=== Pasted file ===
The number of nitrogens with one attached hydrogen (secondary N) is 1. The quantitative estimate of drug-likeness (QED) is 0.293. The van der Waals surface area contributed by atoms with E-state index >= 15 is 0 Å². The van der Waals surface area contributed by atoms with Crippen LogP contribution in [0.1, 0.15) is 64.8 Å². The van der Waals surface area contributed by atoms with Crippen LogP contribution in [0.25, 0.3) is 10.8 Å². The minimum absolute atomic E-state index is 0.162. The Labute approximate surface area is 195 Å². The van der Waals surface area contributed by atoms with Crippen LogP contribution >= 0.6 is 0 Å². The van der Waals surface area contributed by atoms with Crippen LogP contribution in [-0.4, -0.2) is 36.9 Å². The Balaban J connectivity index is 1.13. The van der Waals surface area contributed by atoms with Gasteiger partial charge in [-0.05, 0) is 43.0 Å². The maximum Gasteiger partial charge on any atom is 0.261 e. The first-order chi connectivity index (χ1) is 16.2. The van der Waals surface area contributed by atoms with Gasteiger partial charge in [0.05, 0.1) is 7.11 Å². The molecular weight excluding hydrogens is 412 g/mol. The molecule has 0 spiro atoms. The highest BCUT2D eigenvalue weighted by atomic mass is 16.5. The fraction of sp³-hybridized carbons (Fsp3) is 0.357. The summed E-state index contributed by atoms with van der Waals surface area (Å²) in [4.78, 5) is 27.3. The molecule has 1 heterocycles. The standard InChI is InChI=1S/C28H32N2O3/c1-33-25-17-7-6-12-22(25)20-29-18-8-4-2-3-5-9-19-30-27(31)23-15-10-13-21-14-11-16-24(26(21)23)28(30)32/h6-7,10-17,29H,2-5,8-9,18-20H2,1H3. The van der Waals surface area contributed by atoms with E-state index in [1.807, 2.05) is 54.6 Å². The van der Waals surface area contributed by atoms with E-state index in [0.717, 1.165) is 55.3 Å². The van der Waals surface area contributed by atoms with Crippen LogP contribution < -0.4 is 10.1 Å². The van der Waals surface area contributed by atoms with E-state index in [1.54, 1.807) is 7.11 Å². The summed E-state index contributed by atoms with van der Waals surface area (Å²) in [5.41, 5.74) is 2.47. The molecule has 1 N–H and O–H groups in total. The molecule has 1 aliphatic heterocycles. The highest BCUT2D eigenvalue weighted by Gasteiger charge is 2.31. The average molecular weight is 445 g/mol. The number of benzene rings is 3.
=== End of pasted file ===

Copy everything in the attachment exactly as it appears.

The number of nitrogens with one attached hydrogen (secondary N) is 1. The quantitative estimate of drug-likeness (QED) is 0.293. The van der Waals surface area contributed by atoms with E-state index >= 15 is 0 Å². The van der Waals surface area contributed by atoms with Crippen LogP contribution in [0.1, 0.15) is 64.8 Å². The van der Waals surface area contributed by atoms with Crippen LogP contribution in [0.25, 0.3) is 10.8 Å². The minimum absolute atomic E-state index is 0.162. The Labute approximate surface area is 195 Å². The van der Waals surface area contributed by atoms with Crippen LogP contribution >= 0.6 is 0 Å². The van der Waals surface area contributed by atoms with Crippen LogP contribution in [-0.4, -0.2) is 36.9 Å². The Balaban J connectivity index is 1.13. The van der Waals surface area contributed by atoms with Gasteiger partial charge in [-0.05, 0) is 43.0 Å². The maximum Gasteiger partial charge on any atom is 0.261 e. The first-order chi connectivity index (χ1) is 16.2. The van der Waals surface area contributed by atoms with Gasteiger partial charge in [0.05, 0.1) is 7.11 Å². The molecular weight excluding hydrogens is 412 g/mol. The molecule has 0 spiro atoms. The highest BCUT2D eigenvalue weighted by atomic mass is 16.5. The fraction of sp³-hybridized carbons (Fsp3) is 0.357. The summed E-state index contributed by atoms with van der Waals surface area (Å²) in [4.78, 5) is 27.3. The molecule has 1 heterocycles. The standard InChI is InChI=1S/C28H32N2O3/c1-33-25-17-7-6-12-22(25)20-29-18-8-4-2-3-5-9-19-30-27(31)23-15-10-13-21-14-11-16-24(26(21)23)28(30)32/h6-7,10-17,29H,2-5,8-9,18-20H2,1H3. The van der Waals surface area contributed by atoms with E-state index in [1.807, 2.05) is 54.6 Å². The van der Waals surface area contributed by atoms with E-state index in [0.717, 1.165) is 55.3 Å². The van der Waals surface area contributed by atoms with Crippen LogP contribution < -0.4 is 10.1 Å². The van der Waals surface area contributed by atoms with E-state index in [1.54, 1.807) is 7.11 Å². The summed E-state index contributed by atoms with van der Waals surface area (Å²) in [5.41, 5.74) is 2.47. The molecule has 1 N–H and O–H groups in total. The molecule has 1 aliphatic heterocycles. The highest BCUT2D eigenvalue weighted by Gasteiger charge is 2.31. The average molecular weight is 445 g/mol. The number of benzene rings is 3.